Thursday 2 February 2023

One Man's Opinion: 4 3 2 1 by PAUL AUSTER


‘a story about a young man writing a story about a young man writing a story about a young man writing a story about a young man…’

Does a book have to permeate every part of your being to be life changing? I’m not sure it does, especially after reading 4 3 2 1 by Paul Auster. I think this one has been life-changing for me for reasons I’ll outline and in ways that possibly only this novel could have managed.

I’ve been in a reading slump for a good while, managing only to complete books over long periods of time and without being totally drawn in. Worse, I’ve been in a writing slump and this has been the cause of plenty of anguish. And worse still, I’ve been in a general slump that was beginning to seem never-ending. And here is Mr Auster, reaching out from somewhere and making things better like some mind-bending magician or higher being.

How did he do it? I’m not entirely sure. There’s the fact that the book contains so many of his familiar paths: modern US history; satisfying lists; newspaper reports; basketball; baseball; New York; book stores; the music of chance; lines that make you stop to re-read them more than once; rebellion; philosophy; wordplay and connection; Paris; rebellion; a delight in the history of prose and poetry; and writing. Each of these suggests echoes of previous work. The comfort of that is something difficult to measure. For me, taking me back to my twenties and the days when I first fell in love with his writing was a real treat.

My reading slump must surely now be over. 900 pages within a month is something I wouldn’t have been able to face until this one. I set myself the goal and managed it. It was a challenge at times, but I made it to the end and I’m delighted I did. Surely that means I now have the discipline and the desire to take on more (I have SA Cosby’s Blacktop Wasteland in the wings, so I’m pretty sure that the journey of joy will continue).

My writing slump was already coming to an end. The idea was in place and I was ready to start. What 4,3,2,1 has reminded me of is that the ability to write and create stories is an amazing thing to have. I’m back at the keyboard and have a chapter in the bag. I’ll never match Mr Auster for quality, nor will I match countless others, but I can knock out a decent novel and want this next piece to be the best I’ve managed yet.

And if one of the essences of this book is distilled, everything has the potential to be life-changing, each decision and action opening new doors and directions that lead to other doors and directions and so on.

4,3,2,1 is about Ferguson. Or 4 different versions of Ferguson. From the same beginning, each of the four lives out a life that is a consequence of different things happening. The stories work in sequence. People who die in one chapter are still living in another. Things that have been jettisoned by one Ferguson are embrace by another. Good things happen to all of them and so do terrible things. His sexuality may not be the same. Those around him change, depending on their own altered circumstances. Throughout it all, we see each Ferguson growing up and taking a voyage of self-discovery. The backdrop of the civil rights movement and anti-war movements are prominent and each individual’s interaction with each is fundamental to who they become.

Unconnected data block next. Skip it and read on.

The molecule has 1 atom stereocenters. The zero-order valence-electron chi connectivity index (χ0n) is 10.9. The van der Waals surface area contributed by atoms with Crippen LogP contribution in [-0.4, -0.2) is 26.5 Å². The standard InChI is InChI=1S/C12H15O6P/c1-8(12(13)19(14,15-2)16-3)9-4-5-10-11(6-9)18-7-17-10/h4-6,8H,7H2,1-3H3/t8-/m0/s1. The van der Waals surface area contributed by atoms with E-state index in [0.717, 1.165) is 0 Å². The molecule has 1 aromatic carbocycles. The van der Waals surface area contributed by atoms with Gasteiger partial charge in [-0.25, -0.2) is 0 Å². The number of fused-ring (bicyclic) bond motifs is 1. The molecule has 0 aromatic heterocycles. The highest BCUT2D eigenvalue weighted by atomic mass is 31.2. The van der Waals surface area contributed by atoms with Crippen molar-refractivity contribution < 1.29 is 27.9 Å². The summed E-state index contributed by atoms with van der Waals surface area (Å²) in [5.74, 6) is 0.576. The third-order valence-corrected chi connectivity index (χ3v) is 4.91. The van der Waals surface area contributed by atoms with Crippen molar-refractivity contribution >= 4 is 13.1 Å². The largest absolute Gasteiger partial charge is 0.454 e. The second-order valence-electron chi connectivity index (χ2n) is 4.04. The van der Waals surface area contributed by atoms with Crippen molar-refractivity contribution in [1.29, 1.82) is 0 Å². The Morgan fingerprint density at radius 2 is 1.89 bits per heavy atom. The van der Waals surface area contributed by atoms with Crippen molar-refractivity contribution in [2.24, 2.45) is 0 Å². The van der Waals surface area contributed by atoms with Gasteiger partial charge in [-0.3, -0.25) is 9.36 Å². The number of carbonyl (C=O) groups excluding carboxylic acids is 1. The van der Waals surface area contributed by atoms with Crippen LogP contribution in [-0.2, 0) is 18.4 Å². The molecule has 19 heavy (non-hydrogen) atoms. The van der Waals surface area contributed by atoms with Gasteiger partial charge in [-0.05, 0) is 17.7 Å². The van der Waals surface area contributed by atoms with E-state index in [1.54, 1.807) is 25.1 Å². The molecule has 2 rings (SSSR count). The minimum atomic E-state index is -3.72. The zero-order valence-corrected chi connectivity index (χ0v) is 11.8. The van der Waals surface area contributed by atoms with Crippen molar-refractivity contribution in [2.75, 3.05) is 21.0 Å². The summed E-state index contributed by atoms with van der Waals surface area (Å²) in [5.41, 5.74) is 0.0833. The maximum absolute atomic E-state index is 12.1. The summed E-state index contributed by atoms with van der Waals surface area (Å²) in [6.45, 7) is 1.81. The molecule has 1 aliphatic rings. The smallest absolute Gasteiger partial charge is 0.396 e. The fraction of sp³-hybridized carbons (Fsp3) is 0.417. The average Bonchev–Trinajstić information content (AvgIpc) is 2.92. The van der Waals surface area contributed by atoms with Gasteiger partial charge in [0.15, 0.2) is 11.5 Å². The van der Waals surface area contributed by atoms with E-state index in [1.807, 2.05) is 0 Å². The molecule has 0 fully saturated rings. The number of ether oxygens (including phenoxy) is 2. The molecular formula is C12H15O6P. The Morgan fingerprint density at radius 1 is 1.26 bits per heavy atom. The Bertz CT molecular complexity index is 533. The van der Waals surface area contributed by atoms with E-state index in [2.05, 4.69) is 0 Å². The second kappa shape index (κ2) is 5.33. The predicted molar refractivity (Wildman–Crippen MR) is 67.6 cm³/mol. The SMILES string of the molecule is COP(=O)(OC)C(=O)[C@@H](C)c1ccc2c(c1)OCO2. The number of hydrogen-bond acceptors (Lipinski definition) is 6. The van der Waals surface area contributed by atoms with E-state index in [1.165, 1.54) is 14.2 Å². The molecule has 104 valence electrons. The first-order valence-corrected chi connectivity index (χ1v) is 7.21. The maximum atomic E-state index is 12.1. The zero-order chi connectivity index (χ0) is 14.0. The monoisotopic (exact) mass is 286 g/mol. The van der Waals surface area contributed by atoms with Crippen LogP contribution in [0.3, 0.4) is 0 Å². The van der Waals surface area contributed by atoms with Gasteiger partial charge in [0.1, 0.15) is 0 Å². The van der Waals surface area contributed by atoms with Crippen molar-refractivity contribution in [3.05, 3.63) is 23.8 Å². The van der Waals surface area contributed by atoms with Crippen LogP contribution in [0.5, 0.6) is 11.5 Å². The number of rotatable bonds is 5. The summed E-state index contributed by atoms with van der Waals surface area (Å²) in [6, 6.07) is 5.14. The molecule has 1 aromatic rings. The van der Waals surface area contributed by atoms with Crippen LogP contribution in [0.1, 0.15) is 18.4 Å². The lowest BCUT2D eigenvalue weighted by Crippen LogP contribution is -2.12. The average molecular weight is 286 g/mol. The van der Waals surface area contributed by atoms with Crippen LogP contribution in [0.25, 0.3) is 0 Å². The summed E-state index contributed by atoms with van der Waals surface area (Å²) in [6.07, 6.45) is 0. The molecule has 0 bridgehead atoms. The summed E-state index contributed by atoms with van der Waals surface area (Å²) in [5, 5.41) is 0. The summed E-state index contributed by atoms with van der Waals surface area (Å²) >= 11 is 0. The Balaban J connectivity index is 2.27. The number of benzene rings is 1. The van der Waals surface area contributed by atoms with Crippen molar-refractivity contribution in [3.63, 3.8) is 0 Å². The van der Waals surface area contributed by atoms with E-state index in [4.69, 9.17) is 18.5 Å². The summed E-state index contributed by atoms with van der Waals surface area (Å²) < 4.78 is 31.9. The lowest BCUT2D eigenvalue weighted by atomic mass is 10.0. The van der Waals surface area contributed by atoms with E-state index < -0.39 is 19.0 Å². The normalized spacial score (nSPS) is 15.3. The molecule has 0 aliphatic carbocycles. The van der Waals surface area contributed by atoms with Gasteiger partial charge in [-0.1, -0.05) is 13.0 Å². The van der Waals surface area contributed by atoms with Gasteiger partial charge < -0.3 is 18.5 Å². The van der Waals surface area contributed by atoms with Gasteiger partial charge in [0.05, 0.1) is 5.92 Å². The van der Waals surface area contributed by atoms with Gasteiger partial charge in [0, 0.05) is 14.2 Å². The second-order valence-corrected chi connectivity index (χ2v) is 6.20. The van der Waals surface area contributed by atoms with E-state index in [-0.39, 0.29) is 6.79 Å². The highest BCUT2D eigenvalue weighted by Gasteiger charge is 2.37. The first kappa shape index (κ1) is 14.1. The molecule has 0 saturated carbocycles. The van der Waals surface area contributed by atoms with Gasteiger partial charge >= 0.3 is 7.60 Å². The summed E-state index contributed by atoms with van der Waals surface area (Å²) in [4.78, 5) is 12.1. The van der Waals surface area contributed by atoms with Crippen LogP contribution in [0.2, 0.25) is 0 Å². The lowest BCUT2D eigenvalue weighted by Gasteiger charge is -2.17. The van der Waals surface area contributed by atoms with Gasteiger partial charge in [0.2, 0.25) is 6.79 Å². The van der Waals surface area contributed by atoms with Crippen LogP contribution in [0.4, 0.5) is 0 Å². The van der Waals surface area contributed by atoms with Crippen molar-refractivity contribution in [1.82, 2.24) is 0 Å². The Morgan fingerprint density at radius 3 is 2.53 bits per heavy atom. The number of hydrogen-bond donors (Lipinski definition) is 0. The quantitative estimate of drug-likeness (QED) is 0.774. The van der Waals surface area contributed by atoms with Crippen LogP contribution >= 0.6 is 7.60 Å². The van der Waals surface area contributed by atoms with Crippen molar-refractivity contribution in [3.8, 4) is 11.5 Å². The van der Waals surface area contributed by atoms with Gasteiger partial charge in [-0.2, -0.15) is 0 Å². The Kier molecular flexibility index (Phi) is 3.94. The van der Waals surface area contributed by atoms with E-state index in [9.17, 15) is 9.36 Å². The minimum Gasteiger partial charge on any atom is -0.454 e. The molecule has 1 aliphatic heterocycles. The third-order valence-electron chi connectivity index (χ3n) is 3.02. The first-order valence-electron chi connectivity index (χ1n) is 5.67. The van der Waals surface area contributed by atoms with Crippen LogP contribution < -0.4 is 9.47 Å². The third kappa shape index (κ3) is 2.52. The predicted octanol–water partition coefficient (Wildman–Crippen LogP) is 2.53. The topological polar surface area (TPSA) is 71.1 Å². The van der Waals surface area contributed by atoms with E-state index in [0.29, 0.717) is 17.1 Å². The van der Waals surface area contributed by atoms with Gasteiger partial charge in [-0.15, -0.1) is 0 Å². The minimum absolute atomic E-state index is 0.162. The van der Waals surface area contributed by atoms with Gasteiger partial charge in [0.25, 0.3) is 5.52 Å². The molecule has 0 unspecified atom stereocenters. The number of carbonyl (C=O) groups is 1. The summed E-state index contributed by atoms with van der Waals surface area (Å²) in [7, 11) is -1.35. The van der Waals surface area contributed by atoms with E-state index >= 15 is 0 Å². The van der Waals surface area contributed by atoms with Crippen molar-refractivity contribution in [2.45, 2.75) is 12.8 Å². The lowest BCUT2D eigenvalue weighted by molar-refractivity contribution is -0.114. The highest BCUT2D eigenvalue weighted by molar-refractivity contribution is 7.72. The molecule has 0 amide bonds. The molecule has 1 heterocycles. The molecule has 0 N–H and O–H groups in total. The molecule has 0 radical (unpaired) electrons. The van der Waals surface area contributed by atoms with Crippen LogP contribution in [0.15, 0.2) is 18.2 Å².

The author managed to keep me on track most of the time. When fumbling to recall what had happened to whom, a key aspect of their life would remind me where I was. In truth, I’m not sure how important it was that the separation was maintained, for as much as each Ferguson was different, in other ways they were interchangeable (there’s only so much bending that one set of genes can tolerate).

I’m sure this is a profound novel. One that will have deep thinkers wallowing in material for an age. Being of little brain, I’m just happy I read it and that the food for thought I was able digest was nourishing and tasty.

For the most part, I loved the book. On occasion, I had to slog through pages when my attention wavered. I had to overcome some early doubts about my engagement when it occurred to me that it didn’t matter what was happening to Ferguson at any point because it would soon by thrown up in the air to come out differently at the next stop. Those moments aside, I was rooting for each of them all the way to their ends.

A little quote to finish, one I appreciated and that all writers out there are likely to have experienced at one time or another:

‘There were reviews. For the first time in his life, he was bussed and slapped in public, thirteen times over the next four months by his reckoning, long, medium and short reviews in newspapers, magazines, and literary quarterlies, five satisfying French kisses, a friendly pat on the back, three punches to the face, one knee to the balls, one execution by firing squad and two shrugs. Ferguson was both a genius and an idiot, both a wonder boy and a supercilious oaf, both the best thing that had happened this year and the worst thing that had happened this year, both brimming with talent and utterly devoid of it…try as he did to ignore both the good and the bad that were said about him, Ferguson had to admit that the stings went on stinging long after the kisses had worn off…Fuck it, he said to himself, as he filed away the reviews in the bottom drawer of his desk. If and when he ever published another book, he would stop up his ears with candle wax, cover his eyes with a blindfold, strap his body to the mast of a ship, and then ride out the storm until the Sirens could no longer touch him.’

Oh how those shrugs must have hurt.

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